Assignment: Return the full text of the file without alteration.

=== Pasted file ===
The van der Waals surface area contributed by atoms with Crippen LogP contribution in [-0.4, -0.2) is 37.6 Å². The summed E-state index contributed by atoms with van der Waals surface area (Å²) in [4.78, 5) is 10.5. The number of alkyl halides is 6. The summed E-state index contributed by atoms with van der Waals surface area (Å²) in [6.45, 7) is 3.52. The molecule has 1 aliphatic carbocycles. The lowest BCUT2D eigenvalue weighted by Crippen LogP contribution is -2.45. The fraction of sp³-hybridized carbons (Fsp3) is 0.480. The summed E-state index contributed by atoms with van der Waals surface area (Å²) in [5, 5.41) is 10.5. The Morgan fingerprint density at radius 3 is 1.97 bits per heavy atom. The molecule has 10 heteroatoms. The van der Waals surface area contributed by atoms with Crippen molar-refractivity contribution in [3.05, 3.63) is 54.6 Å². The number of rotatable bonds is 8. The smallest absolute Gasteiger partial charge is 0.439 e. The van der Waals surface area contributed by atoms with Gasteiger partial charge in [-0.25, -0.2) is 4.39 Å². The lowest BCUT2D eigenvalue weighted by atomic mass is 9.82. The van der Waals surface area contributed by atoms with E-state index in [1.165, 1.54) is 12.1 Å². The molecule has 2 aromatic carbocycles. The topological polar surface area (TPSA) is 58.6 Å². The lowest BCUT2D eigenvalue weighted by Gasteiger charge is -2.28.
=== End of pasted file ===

The van der Waals surface area contributed by atoms with Crippen LogP contribution in [-0.4, -0.2) is 37.6 Å². The summed E-state index contributed by atoms with van der Waals surface area (Å²) in [4.78, 5) is 10.5. The number of alkyl halides is 6. The summed E-state index contributed by atoms with van der Waals surface area (Å²) in [6.45, 7) is 3.52. The molecule has 1 aliphatic carbocycles. The lowest BCUT2D eigenvalue weighted by Crippen LogP contribution is -2.45. The fraction of sp³-hybridized carbons (Fsp3) is 0.480. The summed E-state index contributed by atoms with van der Waals surface area (Å²) in [5, 5.41) is 10.5. The Morgan fingerprint density at radius 3 is 1.97 bits per heavy atom. The molecule has 10 heteroatoms. The van der Waals surface area contributed by atoms with Crippen molar-refractivity contribution in [3.05, 3.63) is 54.6 Å². The number of rotatable bonds is 8. The smallest absolute Gasteiger partial charge is 0.439 e. The van der Waals surface area contributed by atoms with Gasteiger partial charge in [-0.25, -0.2) is 4.39 Å². The lowest BCUT2D eigenvalue weighted by atomic mass is 9.82. The van der Waals surface area contributed by atoms with E-state index in [1.165, 1.54) is 12.1 Å². The molecule has 2 aromatic carbocycles. The topological polar surface area (TPSA) is 58.6 Å². The lowest BCUT2D eigenvalue weighted by Gasteiger charge is -2.28.